Receiving reader comments contrary to that teaching is never surprising. A November 2004 Zogby International poll cited by the U.S. bishops when they launched their campaign showed that slightly more Catholics supported capital punishment than opposed it – 48 percent to 47 percent. Behind those numbers, though, was promising news: the support was down from a previous high of 68 percent; about a third of Catholics who once supported use of the death penalty no longer did; and younger Catholics and those who attended Mass often were increasingly less likely to support the death penalty.

Those figures are now almost four years old. And perhaps the strong showing of the Catholic faithful for vigils and prayerful protests around Florida at the time of Schwab’s execution – the state’s first use of the death penalty in a year and a half – was a sign that the change of hearts is continuing. Catholic groups and individuals prayed, lit candles and carried banners at parishes in the dioceses of Venice, Palm Beach and St. Petersburg, some alongside busy highways. They gathered outside the Governor’s Mansion in Tallahassee. A 44-passenger bus, packed to capacity, carried prayerful protesters from two parishes in the Diocese of Orlando to the grounds of the state’s death chamber 90 miles away in Starke.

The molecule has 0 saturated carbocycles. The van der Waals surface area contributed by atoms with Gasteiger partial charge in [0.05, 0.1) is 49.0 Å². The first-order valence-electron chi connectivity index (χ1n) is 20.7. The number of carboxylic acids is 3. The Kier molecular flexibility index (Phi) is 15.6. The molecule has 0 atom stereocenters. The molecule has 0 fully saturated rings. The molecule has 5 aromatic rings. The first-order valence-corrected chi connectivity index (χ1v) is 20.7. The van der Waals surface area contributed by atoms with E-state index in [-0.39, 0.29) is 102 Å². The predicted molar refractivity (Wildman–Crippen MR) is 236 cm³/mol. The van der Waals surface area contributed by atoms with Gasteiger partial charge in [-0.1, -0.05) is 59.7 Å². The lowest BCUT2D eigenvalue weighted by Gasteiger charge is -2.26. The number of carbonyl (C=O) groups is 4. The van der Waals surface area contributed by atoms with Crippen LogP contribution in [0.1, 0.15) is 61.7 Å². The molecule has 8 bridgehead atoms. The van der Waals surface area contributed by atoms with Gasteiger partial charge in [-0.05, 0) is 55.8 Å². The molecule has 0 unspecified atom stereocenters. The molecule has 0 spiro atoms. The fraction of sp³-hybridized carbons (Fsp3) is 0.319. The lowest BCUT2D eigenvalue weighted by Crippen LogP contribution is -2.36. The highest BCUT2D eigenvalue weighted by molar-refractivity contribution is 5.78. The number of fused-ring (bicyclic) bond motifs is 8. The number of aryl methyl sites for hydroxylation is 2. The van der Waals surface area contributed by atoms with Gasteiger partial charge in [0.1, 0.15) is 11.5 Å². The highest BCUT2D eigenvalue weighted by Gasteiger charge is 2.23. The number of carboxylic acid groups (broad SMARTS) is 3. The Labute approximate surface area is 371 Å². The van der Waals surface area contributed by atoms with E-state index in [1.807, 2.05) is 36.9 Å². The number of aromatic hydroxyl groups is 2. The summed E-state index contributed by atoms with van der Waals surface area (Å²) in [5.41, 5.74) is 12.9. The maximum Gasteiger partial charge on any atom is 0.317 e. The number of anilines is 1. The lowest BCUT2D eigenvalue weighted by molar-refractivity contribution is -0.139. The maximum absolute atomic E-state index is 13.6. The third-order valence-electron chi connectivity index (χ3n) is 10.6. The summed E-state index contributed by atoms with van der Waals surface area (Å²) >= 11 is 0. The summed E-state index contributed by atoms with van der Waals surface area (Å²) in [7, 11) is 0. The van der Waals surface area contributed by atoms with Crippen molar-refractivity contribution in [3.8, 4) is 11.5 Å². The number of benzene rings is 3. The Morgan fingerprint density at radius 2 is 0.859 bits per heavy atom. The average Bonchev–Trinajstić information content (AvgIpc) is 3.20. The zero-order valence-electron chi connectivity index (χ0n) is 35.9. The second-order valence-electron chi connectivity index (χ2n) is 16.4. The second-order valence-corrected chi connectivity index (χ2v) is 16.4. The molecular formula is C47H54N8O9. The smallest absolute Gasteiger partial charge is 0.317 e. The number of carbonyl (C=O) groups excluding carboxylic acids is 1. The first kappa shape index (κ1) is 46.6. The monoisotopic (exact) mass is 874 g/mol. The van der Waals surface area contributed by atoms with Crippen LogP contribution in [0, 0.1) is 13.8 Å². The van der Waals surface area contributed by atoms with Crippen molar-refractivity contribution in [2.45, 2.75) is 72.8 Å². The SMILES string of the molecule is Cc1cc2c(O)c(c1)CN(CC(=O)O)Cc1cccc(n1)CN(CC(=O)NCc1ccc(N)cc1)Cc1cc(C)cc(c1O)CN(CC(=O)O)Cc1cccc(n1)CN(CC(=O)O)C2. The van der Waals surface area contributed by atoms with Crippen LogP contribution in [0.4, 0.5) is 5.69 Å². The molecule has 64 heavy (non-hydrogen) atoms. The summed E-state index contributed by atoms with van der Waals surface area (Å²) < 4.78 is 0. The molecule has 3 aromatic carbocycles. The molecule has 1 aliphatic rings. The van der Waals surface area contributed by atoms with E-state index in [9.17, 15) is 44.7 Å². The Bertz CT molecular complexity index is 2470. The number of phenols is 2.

The protesters were echoing the words of Florida’s bishops, expressed in a letter to Gov. Charlie Crist dated a week earlier. The bishops called on the governor to “set a new standard of respect for life” by stopping the execution. They said they were praying for the victim, and knew they were unable to fully grasp the pain experienced by his family. They lamented, though, that taking the life of another who has killed perpetuates violence as a solution. They also pointed to economic and racial biases in the way Florida’s death penalty has been applied.